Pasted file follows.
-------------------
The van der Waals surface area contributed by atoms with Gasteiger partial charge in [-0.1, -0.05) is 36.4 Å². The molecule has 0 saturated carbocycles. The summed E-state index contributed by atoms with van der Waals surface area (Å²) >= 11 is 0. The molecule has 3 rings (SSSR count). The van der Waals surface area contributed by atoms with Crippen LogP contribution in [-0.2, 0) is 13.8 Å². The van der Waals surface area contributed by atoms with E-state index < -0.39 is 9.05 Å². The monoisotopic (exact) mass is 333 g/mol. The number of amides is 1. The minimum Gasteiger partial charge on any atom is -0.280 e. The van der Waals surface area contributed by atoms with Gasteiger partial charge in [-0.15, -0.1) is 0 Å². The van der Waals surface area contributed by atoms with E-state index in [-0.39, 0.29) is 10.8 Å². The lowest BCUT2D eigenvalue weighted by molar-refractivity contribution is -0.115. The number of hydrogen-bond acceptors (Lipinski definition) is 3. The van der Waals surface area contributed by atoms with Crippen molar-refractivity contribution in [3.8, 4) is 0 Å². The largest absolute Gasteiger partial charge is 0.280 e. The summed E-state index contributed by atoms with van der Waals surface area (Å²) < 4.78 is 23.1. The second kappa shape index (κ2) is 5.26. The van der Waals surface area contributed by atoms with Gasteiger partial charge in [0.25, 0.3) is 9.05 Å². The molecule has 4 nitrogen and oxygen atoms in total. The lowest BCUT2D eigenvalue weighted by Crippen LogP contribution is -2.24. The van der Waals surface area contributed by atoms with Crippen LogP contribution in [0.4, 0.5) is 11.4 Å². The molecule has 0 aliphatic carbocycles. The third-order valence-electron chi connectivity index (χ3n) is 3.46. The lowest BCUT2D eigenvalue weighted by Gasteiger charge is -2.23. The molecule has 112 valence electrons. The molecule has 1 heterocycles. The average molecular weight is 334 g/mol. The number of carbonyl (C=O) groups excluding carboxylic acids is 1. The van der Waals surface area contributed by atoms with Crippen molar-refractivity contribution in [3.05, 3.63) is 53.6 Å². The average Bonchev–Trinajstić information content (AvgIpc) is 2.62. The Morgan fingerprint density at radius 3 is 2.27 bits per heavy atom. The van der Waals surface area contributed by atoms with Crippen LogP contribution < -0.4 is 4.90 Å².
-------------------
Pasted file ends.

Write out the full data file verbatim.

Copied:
The van der Waals surface area contributed by atoms with Gasteiger partial charge in [-0.1, -0.05) is 36.4 Å². The molecule has 0 saturated carbocycles. The summed E-state index contributed by atoms with van der Waals surface area (Å²) >= 11 is 0. The molecule has 3 rings (SSSR count). The van der Waals surface area contributed by atoms with Crippen LogP contribution in [-0.2, 0) is 13.8 Å². The van der Waals surface area contributed by atoms with E-state index < -0.39 is 9.05 Å². The monoisotopic (exact) mass is 333 g/mol. The number of amides is 1. The minimum Gasteiger partial charge on any atom is -0.280 e. The van der Waals surface area contributed by atoms with Gasteiger partial charge in [-0.15, -0.1) is 0 Å². The van der Waals surface area contributed by atoms with E-state index in [-0.39, 0.29) is 10.8 Å². The lowest BCUT2D eigenvalue weighted by molar-refractivity contribution is -0.115. The number of hydrogen-bond acceptors (Lipinski definition) is 3. The van der Waals surface area contributed by atoms with Crippen molar-refractivity contribution in [3.8, 4) is 0 Å². The largest absolute Gasteiger partial charge is 0.280 e. The summed E-state index contributed by atoms with van der Waals surface area (Å²) < 4.78 is 23.1. The second kappa shape index (κ2) is 5.26. The van der Waals surface area contributed by atoms with Gasteiger partial charge in [0.25, 0.3) is 9.05 Å². The molecule has 4 nitrogen and oxygen atoms in total. The lowest BCUT2D eigenvalue weighted by Crippen LogP contribution is -2.24. The van der Waals surface area contributed by atoms with Crippen LogP contribution in [0.4, 0.5) is 11.4 Å². The molecule has 0 aliphatic carbocycles. The third-order valence-electron chi connectivity index (χ3n) is 3.46. The lowest BCUT2D eigenvalue weighted by Gasteiger charge is -2.23. The molecule has 112 valence electrons. The molecule has 1 heterocycles. The average molecular weight is 334 g/mol. The number of carbonyl (C=O) groups excluding carboxylic acids is 1. The van der Waals surface area contributed by atoms with Crippen molar-refractivity contribution in [3.05, 3.63) is 53.6 Å². The average Bonchev–Trinajstić information content (AvgIpc) is 2.62. The Morgan fingerprint density at radius 3 is 2.27 bits per heavy atom. The van der Waals surface area contributed by atoms with Crippen LogP contribution < -0.4 is 4.90 Å².